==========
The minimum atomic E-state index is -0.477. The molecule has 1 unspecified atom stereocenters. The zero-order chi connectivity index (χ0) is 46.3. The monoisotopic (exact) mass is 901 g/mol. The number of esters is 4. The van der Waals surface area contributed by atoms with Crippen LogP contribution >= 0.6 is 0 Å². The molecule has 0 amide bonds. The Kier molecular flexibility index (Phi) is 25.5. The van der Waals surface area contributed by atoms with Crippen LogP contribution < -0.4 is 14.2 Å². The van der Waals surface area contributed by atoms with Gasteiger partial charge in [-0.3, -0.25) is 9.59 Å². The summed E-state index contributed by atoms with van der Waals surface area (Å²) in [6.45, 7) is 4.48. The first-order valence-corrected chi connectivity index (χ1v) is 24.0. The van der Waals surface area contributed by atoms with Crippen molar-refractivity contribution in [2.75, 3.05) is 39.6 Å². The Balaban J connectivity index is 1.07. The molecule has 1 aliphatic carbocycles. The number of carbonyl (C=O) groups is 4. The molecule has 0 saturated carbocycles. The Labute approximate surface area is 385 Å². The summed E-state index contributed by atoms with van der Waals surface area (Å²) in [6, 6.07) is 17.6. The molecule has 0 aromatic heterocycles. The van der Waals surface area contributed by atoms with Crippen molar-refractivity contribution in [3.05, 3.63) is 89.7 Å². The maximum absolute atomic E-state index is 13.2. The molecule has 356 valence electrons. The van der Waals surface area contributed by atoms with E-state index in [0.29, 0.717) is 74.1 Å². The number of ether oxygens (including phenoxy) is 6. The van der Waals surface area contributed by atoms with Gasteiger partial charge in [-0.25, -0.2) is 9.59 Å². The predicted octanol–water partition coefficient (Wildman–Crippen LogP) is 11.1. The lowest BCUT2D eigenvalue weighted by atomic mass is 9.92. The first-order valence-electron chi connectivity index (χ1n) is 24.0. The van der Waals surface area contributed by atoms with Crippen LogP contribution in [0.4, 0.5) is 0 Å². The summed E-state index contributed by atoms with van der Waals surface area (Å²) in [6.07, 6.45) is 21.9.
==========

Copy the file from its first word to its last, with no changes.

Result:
The minimum atomic E-state index is -0.477. The molecule has 1 unspecified atom stereocenters. The zero-order chi connectivity index (χ0) is 46.3. The monoisotopic (exact) mass is 901 g/mol. The number of esters is 4. The van der Waals surface area contributed by atoms with Crippen LogP contribution >= 0.6 is 0 Å². The molecule has 0 amide bonds. The Kier molecular flexibility index (Phi) is 25.5. The van der Waals surface area contributed by atoms with Crippen LogP contribution < -0.4 is 14.2 Å². The van der Waals surface area contributed by atoms with Gasteiger partial charge in [-0.3, -0.25) is 9.59 Å². The summed E-state index contributed by atoms with van der Waals surface area (Å²) in [6.45, 7) is 4.48. The first-order valence-corrected chi connectivity index (χ1v) is 24.0. The van der Waals surface area contributed by atoms with Crippen molar-refractivity contribution in [2.75, 3.05) is 39.6 Å². The Balaban J connectivity index is 1.07. The molecule has 1 aliphatic carbocycles. The number of carbonyl (C=O) groups is 4. The molecule has 0 saturated carbocycles. The Labute approximate surface area is 385 Å². The summed E-state index contributed by atoms with van der Waals surface area (Å²) in [6, 6.07) is 17.6. The molecule has 0 aromatic heterocycles. The van der Waals surface area contributed by atoms with Crippen molar-refractivity contribution in [3.05, 3.63) is 89.7 Å². The maximum absolute atomic E-state index is 13.2. The molecule has 356 valence electrons. The van der Waals surface area contributed by atoms with E-state index in [0.29, 0.717) is 74.1 Å². The number of ether oxygens (including phenoxy) is 6. The van der Waals surface area contributed by atoms with Gasteiger partial charge in [-0.25, -0.2) is 9.59 Å². The predicted octanol–water partition coefficient (Wildman–Crippen LogP) is 11.1. The lowest BCUT2D eigenvalue weighted by atomic mass is 9.92. The first-order valence-electron chi connectivity index (χ1n) is 24.0. The van der Waals surface area contributed by atoms with Crippen LogP contribution in [0.4, 0.5) is 0 Å². The summed E-state index contributed by atoms with van der Waals surface area (Å²) in [6.07, 6.45) is 21.9.